I know that she isn't alone with these problems and it is heartening that it seems to work out in the end, as it has with your daughter. She does activities outside of school but inevitably living in a village some of these girls do them too (and she is not ignored in these situations), so she isn't forced to forging new relationships.

I agree I can't force them to be friends with her but the strange thing is that they get on really well on a one-on-one basis and have great fun together outside of school, then back to square one the next day at school. There is always 2 sides to these stories though so wonder if there is some paranoia on her side.

Thanks for sharing your experience and advice - some new clubs/activities without these girls is needed I think!

squirrelspatchcock Thu 19-Jan-17 13:21:14

Thanks mumofthemonsters808. I really appreciate the perspective. I think I will contact the head of pastoral care if it continues to impact her emotional wellbeing at school.

Don't get me wrong, I don't object to the other kids spreading their wings and want my daughter to do the same. But...for example on the coach, if there are 4 of them, 3 of them sit together and my daughter has to sit on her own. In my book that is unkind from people that do claim to be her friends (the coach only goes from the same place so no opps to sit with anyone else). I am beginning to think that they aren't worthy of her friendship/loyalty or am I overreacting?

I completely agree that approaching the parents specifically is not a great idea. But, they are my friends - one set of parents in particular I am extremely close to. So obviously we talk about our kids and school. What would you say if asked directly? Do I tell the truth or continue to say that everything is fine?

Thanks again for reading.

mumofthemonsters808 Thu 19-Jan-17 16:38:12

No, I don't think you're overreacting over the bus thing, Id be upset too at hearing about this. All we want is for our kids to be happy, because if they are, we tend to be.They are not worthy of her friendship, but that's seeing it through an adults eyes, kids are very flippant and if challenged they'd have a very different outlook on this, I don't even think they do these unkind things intentionally it's just immaturity, being unaware how their behaviour impacts upon others and selfishness.Perhaps let her take her headphones so that she can distract herself listening to music, I know this is not ideal, im just trying to think of anything to soften the blow of feeling so excluded.

I didn't realise their parents were your close friends, if they asked me I couldn't lie or pretend because I'm not very good at it, I'd just tell them the truth, no emotions, just facts.I wouldn't hold my breath for anything changing though, but at least you will of got it off your chest which sometimes makes the problem less of a burden.

You will look back at this in years to come and wonder what all the worry was about.Me and my daughter both laugh about the things she experienced with different friends over the years and she accuses me of making a lot of it up!!.

mumofthemonsters808 Thu 19-Jan-17 16:49:19

Just to add, this will not be something new to the school, this type of thing happens day in and day out. I remember my Dd being off school poorly and the attendance officer insisted on visiting her and even though she was genuinely poorly, one of the first questions she asked was about her friendships.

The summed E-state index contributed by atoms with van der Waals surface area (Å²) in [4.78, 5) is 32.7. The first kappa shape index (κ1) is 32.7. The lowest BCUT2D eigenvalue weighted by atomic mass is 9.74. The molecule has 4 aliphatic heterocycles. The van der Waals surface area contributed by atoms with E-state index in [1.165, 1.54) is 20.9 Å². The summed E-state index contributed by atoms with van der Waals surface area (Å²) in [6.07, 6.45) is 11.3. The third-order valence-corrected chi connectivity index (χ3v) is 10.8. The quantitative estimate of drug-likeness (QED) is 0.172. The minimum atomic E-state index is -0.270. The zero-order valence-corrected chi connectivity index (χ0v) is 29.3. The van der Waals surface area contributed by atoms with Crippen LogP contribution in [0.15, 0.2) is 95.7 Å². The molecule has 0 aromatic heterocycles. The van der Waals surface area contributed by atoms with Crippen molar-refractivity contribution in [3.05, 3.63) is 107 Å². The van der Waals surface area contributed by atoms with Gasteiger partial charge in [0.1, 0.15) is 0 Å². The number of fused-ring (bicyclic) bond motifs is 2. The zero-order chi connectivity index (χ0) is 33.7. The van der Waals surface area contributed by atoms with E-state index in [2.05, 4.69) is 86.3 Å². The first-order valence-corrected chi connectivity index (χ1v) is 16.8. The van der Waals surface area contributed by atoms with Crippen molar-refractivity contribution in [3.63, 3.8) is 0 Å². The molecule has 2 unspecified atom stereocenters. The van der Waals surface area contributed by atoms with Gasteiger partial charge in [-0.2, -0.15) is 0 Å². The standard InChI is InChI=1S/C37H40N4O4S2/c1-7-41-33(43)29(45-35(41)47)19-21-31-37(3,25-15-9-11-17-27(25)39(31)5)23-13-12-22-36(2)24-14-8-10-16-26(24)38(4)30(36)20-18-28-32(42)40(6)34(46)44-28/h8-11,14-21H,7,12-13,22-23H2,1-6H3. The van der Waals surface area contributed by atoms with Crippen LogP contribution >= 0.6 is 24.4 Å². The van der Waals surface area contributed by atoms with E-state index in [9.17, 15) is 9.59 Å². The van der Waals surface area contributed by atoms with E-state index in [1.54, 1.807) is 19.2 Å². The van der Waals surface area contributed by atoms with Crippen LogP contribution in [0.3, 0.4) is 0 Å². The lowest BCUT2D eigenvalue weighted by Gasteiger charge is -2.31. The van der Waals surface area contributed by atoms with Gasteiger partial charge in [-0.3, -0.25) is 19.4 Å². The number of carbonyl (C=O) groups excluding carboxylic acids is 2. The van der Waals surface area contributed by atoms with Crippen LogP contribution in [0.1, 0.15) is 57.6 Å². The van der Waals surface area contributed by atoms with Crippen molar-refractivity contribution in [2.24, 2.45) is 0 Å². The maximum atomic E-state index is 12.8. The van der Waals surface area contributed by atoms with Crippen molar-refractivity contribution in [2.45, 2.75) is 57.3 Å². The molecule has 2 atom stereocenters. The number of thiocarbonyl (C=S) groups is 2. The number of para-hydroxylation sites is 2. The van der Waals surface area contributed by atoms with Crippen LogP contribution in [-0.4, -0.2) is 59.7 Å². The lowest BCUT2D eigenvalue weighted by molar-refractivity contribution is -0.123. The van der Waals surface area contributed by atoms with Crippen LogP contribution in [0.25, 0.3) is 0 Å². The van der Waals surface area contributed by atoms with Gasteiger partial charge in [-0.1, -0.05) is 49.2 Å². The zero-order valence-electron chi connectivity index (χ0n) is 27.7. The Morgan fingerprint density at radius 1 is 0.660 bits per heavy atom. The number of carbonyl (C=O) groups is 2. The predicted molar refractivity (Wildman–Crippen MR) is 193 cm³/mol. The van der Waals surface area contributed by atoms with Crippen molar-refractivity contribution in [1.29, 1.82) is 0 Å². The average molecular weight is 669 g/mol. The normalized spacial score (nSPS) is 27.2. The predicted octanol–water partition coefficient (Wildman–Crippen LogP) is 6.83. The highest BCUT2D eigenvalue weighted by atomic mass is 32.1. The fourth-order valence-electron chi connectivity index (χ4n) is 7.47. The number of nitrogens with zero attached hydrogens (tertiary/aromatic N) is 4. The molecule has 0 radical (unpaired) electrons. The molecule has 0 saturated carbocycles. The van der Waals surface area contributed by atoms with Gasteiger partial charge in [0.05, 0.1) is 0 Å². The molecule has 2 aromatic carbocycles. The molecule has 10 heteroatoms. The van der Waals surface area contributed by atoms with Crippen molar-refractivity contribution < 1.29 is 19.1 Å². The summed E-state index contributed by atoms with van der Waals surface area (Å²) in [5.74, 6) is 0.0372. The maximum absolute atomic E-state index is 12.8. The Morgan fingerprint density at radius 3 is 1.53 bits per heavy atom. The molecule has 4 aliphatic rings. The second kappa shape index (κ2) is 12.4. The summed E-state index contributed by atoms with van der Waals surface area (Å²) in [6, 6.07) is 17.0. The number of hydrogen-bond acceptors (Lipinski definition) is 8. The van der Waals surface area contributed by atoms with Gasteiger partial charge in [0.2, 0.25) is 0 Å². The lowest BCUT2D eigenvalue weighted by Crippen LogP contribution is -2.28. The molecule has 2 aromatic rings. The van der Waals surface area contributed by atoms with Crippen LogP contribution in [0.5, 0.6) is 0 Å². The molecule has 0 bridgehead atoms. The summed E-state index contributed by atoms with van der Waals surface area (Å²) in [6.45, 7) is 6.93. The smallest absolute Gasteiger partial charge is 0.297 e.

mumsiedarlingrevolta Thu 19-Jan-17 17:33:22

oh squirrels I do feel for you.
And I think speaking to the parents won't be terribly helpful at this age...
Y7 can be a nightmare for girls-all very tribal and lots of moving groups as they all try and fit in-it seems like her friends are jockeying for position and your DD is being left behind a bit-not at all unusual and she is better off not trying to hang on if they aren't good friends. Plenty more fish in the sea.
I would say the same as PP posters-encourage her to meet new people-maybe do some extra curric to meet friends with common interests.
DD's form teacher in Y7 told us that the Y7 friendships are fleeting and if you look back in future years most of them don't last.
Most importantly is that her self esteem doesn't get too much of a bashing-
really try and cultivate some nice new friendships and help her not be defined by those girls (easier said than done-find the bus behaviour particularly horrible) but persevere.
flowers for your DD

oklumberjack Thu 19-Jan-17 18:17:20

It's very hard to watch isn't it OP.

My dd came to Y7 without any of her primary friends. She was excited to make a new start, new friends etc. However, it was hard work. She spent the first few weeks not really hanging out with anyone. No-one really spoke to her much. Eventually she joined the Drama club and Netball club. The Drama club was great as she jet lots of people from different tutor groups, and now even has a minuscule part in the yearly school production through it. It's only now that she's even beginning to feel comfortable and start being 'herself'.

Co-incidentally some of the friends she's made are people who have been 'shunned' from old primary friendship groups. One girl was completely dropped and my dd talked to her about and knew how upsetting it was for her. Even now, my dd says she can see these new friendship groups shifting again already. Luckily, dd feels like she's on the outside as she had no 'baggage'.

Have a quick chat with her tutor. Encourage her to try new things at school. It does seem very very common for these things to happen. She will eventually find her tribe. I don't think my dd is even there yet, but I have lots of hope.